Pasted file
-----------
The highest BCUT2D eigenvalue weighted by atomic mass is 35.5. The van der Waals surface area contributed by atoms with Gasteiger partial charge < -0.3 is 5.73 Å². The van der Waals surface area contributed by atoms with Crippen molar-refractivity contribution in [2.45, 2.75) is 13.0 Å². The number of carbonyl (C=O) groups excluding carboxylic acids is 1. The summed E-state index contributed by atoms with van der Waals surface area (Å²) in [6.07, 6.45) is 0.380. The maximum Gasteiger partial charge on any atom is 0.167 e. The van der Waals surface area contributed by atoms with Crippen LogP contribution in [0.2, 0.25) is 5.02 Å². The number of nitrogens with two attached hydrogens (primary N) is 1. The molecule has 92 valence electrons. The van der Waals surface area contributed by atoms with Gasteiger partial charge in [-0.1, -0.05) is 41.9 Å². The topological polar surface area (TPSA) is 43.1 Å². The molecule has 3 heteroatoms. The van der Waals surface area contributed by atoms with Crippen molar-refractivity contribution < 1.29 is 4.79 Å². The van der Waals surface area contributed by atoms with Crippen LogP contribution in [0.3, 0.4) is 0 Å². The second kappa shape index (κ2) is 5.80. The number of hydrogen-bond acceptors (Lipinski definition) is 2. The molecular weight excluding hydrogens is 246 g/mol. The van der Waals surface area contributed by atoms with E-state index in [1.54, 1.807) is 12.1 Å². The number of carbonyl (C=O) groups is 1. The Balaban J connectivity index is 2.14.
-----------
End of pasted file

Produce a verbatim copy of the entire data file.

The highest BCUT2D eigenvalue weighted by atomic mass is 35.5. The van der Waals surface area contributed by atoms with Gasteiger partial charge < -0.3 is 5.73 Å². The van der Waals surface area contributed by atoms with Crippen molar-refractivity contribution in [2.45, 2.75) is 13.0 Å². The number of carbonyl (C=O) groups excluding carboxylic acids is 1. The summed E-state index contributed by atoms with van der Waals surface area (Å²) in [6.07, 6.45) is 0.380. The maximum Gasteiger partial charge on any atom is 0.167 e. The van der Waals surface area contributed by atoms with Crippen LogP contribution in [0.2, 0.25) is 5.02 Å². The number of nitrogens with two attached hydrogens (primary N) is 1. The molecule has 92 valence electrons. The van der Waals surface area contributed by atoms with Gasteiger partial charge in [-0.1, -0.05) is 41.9 Å². The topological polar surface area (TPSA) is 43.1 Å². The molecule has 3 heteroatoms. The van der Waals surface area contributed by atoms with Crippen molar-refractivity contribution < 1.29 is 4.79 Å². The van der Waals surface area contributed by atoms with Crippen LogP contribution in [0.3, 0.4) is 0 Å². The second kappa shape index (κ2) is 5.80. The number of hydrogen-bond acceptors (Lipinski definition) is 2. The molecular weight excluding hydrogens is 246 g/mol. The van der Waals surface area contributed by atoms with E-state index in [1.54, 1.807) is 12.1 Å². The number of carbonyl (C=O) groups is 1. The Balaban J connectivity index is 2.14.